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What the Conclusion of the Trans-Pacific Partnership Agreement Means

What the Conclusion of the Trans-Pacific Partnership Agreement Means




by Shubhendu Misra, Partner, and Tan Juan Fook, Trade Policy – FTA Lead, EY

After more than five years since the first round of negotiations in March 2010, the Trans-Pacific Partnership (TPP) negotiations have finally been concluded.

The TPP will set new and high standards for trade and investments on both Asia- Pacific and global fronts. To put matters in perspective, TPP includes 30 chapters that cover trade in goods, textiles and apparels, rules of origin, customs and trade facilitation, e-commerce, services, government procurement, investment, intellectual property, small and medium-sized enterprises and state-owned enterprises among other areas.

In relation to cross-border trade, the TPP countries aim to eliminate and reduce tariffs and non-tariff barriers on industrial goods; and to eliminate and reduce tariff and other restrictive policies on agricultural goods. Tariff elimination on most industrial goods would be effective immediately upon entry into force of the agreement, although tariffs on agricultural goods would be eliminated over longer timeframes. As the text of TPP agreement has not been released to the public, there is no further detail on the duty concession offered by TPP countries.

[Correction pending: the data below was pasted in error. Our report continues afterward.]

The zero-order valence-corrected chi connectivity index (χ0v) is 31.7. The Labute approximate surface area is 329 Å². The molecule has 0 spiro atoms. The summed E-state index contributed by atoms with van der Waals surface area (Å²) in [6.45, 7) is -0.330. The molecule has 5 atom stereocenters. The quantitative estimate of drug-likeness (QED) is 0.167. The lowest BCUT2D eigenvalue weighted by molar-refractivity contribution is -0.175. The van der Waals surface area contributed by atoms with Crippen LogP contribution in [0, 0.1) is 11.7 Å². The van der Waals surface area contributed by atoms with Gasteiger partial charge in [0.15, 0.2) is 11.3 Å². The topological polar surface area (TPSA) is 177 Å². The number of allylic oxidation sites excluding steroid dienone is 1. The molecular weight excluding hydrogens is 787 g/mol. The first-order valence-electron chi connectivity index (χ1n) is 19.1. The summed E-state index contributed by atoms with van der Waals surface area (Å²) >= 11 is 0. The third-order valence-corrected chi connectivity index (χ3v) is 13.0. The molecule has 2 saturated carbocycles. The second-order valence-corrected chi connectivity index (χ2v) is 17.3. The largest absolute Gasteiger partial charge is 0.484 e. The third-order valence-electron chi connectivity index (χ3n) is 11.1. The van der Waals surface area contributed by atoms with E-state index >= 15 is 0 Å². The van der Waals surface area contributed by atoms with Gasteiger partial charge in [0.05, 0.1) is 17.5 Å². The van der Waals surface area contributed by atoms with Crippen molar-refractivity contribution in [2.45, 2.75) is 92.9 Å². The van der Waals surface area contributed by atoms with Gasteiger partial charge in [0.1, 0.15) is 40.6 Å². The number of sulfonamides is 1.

Potential advantage for Southeast Asia

An advantage of the TPP is the sheer size of the grouping, which provides an expansive area for regional sourcing as it allows cumulation, where raw materials and inputs sourced from TPP countries could be treated as “local” materials and help the manufacturer meet the rules of origin for the finished products.

Clearly, there are benefits for businesses who might be encouraged to establish their manufacturing footprint in this region to take full advantage of the agreement.

Textiles and apparel, for examples, have special mention in this agreement with regard to rules of origin and enforcement commitments. This is mainly due to domestic sensitivity of countries. As an illustration, for the year 2014, it was reported that US companies imported textiles and apparel worth a staggering US$121.7bn from the rest of the world. In order to ensure that tariff benefits are accorded to deserving textiles and apparel products, all the TPP countries agreed to rules of origin for selected products to require use of yarns and fabrics from TPP region. There is a short supply list mechanism that allows use of certain yarns and fabrics not widely available in the TPP countries.

The thriving apparel industry in Vietnam is well-poised to maximise the tariff benefits offered by the US and other TPP countries once the agreement enters into force. This may also require the apparel companies to relook at their current sourcing patterns. In some cases, the apparel companies may need to change their sourcing pattern by purchasing yarns and fabrics from TPP countries so that their finished products can qualify for TPP benefits.